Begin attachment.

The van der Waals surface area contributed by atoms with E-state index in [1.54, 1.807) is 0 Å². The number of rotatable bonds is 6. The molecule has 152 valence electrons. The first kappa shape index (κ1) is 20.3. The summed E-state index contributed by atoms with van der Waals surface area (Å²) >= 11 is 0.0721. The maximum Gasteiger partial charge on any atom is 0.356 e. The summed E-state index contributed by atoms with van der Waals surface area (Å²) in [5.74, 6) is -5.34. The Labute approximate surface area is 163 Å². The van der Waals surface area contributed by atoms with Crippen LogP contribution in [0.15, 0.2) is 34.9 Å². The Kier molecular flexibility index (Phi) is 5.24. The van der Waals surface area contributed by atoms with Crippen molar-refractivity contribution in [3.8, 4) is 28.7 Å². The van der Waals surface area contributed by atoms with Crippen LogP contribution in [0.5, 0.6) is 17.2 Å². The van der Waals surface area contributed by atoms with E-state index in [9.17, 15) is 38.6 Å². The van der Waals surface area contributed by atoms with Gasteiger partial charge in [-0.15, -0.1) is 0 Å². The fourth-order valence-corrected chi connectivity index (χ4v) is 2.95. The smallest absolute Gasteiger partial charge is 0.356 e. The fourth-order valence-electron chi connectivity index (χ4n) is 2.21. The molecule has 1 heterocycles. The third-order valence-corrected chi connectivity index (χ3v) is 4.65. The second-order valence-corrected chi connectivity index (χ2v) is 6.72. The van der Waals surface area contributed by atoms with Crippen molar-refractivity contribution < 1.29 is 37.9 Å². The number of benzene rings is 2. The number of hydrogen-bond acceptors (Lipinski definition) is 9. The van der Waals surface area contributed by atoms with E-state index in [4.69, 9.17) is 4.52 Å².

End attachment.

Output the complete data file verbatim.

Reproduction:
The van der Waals surface area contributed by atoms with E-state index in [1.54, 1.807) is 0 Å². The number of rotatable bonds is 6. The molecule has 152 valence electrons. The first kappa shape index (κ1) is 20.3. The summed E-state index contributed by atoms with van der Waals surface area (Å²) >= 11 is 0.0721. The maximum Gasteiger partial charge on any atom is 0.356 e. The summed E-state index contributed by atoms with van der Waals surface area (Å²) in [5.74, 6) is -5.34. The Labute approximate surface area is 163 Å². The van der Waals surface area contributed by atoms with Crippen LogP contribution in [0.15, 0.2) is 34.9 Å². The Kier molecular flexibility index (Phi) is 5.24. The van der Waals surface area contributed by atoms with Crippen molar-refractivity contribution in [3.8, 4) is 28.7 Å². The van der Waals surface area contributed by atoms with Crippen LogP contribution in [0.5, 0.6) is 17.2 Å². The van der Waals surface area contributed by atoms with E-state index in [9.17, 15) is 38.6 Å². The van der Waals surface area contributed by atoms with Gasteiger partial charge in [-0.15, -0.1) is 0 Å². The fourth-order valence-corrected chi connectivity index (χ4v) is 2.95. The smallest absolute Gasteiger partial charge is 0.356 e. The fourth-order valence-electron chi connectivity index (χ4n) is 2.21. The molecule has 1 heterocycles. The third-order valence-corrected chi connectivity index (χ3v) is 4.65. The second-order valence-corrected chi connectivity index (χ2v) is 6.72. The van der Waals surface area contributed by atoms with Crippen molar-refractivity contribution < 1.29 is 37.9 Å². The number of benzene rings is 2. The number of hydrogen-bond acceptors (Lipinski definition) is 9. The van der Waals surface area contributed by atoms with E-state index in [4.69, 9.17) is 4.52 Å².